Boston does a Drew-over: Analyzing how parties did in reunion deal
It'll be interesting to see whether Stephen Drew's gamble pays off next winter.
The Red Sox and Stephen Drew made the best of an imperfect situation by agreeing to get back together after they'd parted ways months ago.
Some might view it as a Drew-over (sorry), but it's exactly what both parties need.
The Red Sox needed a boost after some injury and under-performance issues thus far. And Drew was said to be pleased to going back to play shortstop for the team and organization he enjoyed in their championship year.
There's little sense rehashing Boston's part in this, as it most likely never expected Drew to accept its $14.1-million qualifying offer in the first place. Now the Red Sox just took advantage of the surprising reality that such a good player like Drew was still available to them. Easy call on their part.
As for Drew, it's a bit more complicated.
When he turned down Boston's $14.1-million qualifying offer, he barely gave it a second thought at the time, as he told me when I interviewed him after a spring workout at the Scott Boras Training Institute in Miami Gardens, Fla. That's probably not surprising since players wait their entire careers to become free agents.
Why surrender that once-in-a-career chance to saddle yourself with a one-year deal (not to mention the likelihood of being weighed down by draf-pick compensation the very next winter, as well). He said he was packing up to leave Boston about a week after winning the World Series when he made the decision to reject the one-year offer, as all 22 free agents have done in the two years under this system.
Then, when the free-agent market wasn't what he'd hoped, he made the calculated gamble to wait it out.
His old team returned to the picture only a very short time ago. His new Red Sox deal is for the pro-rated portion of the $14 million, so about $10 million ($10 million plus, meaning slightly more), according to sources. So it's fair to say it's a $4 million deficit, at least for the moment.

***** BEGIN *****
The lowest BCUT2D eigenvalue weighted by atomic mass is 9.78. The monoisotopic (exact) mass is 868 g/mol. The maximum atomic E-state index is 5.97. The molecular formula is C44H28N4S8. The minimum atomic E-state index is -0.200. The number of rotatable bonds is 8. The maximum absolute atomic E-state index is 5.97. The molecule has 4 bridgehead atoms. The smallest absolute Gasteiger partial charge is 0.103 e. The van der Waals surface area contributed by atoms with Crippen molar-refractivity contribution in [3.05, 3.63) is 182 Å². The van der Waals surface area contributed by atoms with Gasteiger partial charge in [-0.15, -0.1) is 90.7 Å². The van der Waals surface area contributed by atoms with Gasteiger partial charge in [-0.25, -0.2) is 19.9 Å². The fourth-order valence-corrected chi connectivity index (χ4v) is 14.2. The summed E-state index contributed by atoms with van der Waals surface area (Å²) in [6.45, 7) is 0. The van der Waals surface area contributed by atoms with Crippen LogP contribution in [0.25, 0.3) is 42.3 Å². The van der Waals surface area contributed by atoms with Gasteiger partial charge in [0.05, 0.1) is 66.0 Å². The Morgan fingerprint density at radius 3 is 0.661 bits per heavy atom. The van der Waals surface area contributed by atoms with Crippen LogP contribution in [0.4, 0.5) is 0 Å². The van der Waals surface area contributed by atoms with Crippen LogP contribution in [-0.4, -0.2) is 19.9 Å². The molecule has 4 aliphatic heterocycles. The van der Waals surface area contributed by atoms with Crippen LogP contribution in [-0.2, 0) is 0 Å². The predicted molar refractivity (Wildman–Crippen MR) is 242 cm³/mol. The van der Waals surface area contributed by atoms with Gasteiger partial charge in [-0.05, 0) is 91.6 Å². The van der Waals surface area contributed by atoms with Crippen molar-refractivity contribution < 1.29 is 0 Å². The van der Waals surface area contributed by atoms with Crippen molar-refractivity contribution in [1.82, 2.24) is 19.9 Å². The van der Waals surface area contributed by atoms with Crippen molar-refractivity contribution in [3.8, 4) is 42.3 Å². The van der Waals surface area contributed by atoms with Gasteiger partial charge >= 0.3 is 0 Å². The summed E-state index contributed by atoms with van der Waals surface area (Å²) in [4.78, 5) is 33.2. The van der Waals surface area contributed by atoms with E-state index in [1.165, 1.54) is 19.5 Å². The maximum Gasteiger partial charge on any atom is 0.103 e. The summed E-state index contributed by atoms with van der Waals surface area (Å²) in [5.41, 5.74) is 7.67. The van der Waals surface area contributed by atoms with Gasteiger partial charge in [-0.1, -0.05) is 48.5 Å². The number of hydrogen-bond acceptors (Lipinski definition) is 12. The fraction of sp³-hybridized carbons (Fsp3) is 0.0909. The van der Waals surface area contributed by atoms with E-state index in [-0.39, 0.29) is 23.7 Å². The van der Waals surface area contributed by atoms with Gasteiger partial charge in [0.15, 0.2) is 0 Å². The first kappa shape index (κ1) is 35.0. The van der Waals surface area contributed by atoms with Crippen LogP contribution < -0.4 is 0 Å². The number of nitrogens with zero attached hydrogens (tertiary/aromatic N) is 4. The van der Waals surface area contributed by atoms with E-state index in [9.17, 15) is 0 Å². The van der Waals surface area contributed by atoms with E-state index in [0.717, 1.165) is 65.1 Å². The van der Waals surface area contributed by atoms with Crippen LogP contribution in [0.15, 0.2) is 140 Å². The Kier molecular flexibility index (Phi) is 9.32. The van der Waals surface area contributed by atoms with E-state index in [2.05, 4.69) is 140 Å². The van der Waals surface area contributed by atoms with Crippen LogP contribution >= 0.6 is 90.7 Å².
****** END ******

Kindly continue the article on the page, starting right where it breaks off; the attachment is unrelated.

However, Drew also gained one huge advantage by waiting. By signing in-season, Drew isn't now subjected to the qualifying offer after the year now, meaning he will be an unencumbered free agent this winter, whether the Red Sox want him back or not. The question becomes: is that qualifying-offer relief worth $4 million?
The whole idea of waiting into the season was to get out from under a rule his agent, Scott Boras, and others on the player side of things believe to be unfair. Whether it's fair, it's certainly harmful.
There's no doubt Drew's market (and those of Santana, Cruz and the still-available Kendrys Morales) was hurt tremendously by the attachment of a draft choice. Most teams have decided that losing a top draft choice is a major drawback for all but the very top echelon players, seriously impacting very good free-agent players who are deemed less than great players.
Assuming the demand is there next winter for Drew, a good-field, good-hit shortstop who's a nice player but short of a star player, he might have a big free agency, a la Jhonny Peralta, a comparable player who wasn't saddled with the qualifying offer (the Tigers moved on when he was suspended for his Biogenesis tie, replacing him with Jose Iglesais) and hit the jackpot with a $53-million, four-year Cardinals deal last winter. But of course, there are no guarantees in free agency.
Red Sox players, including team leader and double-play mate Dustin Pedroia, are thought to be thrilled that the Red Sox acted quickly to repair their infield issue after the talented but struggling third baseman Will Middlebrooks went down with an injury. Drew, who moved his workouts from Miami Gardens to Valdosta (Ga.) St. near his home, is said likely to be ready to resume his shortstop job in a week to two weeks. Talented youngster Xander Bogaerts is expected to slide over to third base after doing a more than decent but occasionally uneven job at shortstop through the first seven weeks of the season.
Boston probably understood by now that they weren't about to get the draft pick compensation, anyway, as the overwhelming likelihood is that if Drew were to sign elsewhere he'd wait the two weeks until after the June 5 draft to relieve himself of the draft-pick attachment. The Tigers, Pirates and Mets might have had interest, but none was anxious to surrender the pick.
Meantime, Drew probably won't worry too much about the lost $4 million (at least not at the moment) while he celebrates his return, but it's interesting to wonder whether he made the right decision not to take the qualifying offer, then to wait. The question is whether it's worth $4 million to have a shot at unfettered free agency. And the guess is, if a player believes in himself, it may be worth taking that shot.
As Drew knows after seeing how badly his own free agency was hurt this past winter, being a real, unencumbered free agent could have a tremendous advantage for a very good two-way shortstop. But for now he's out $4 million, and it's fair to say that until he makes a new deal next winter that he won't know for sure whether he made the right call.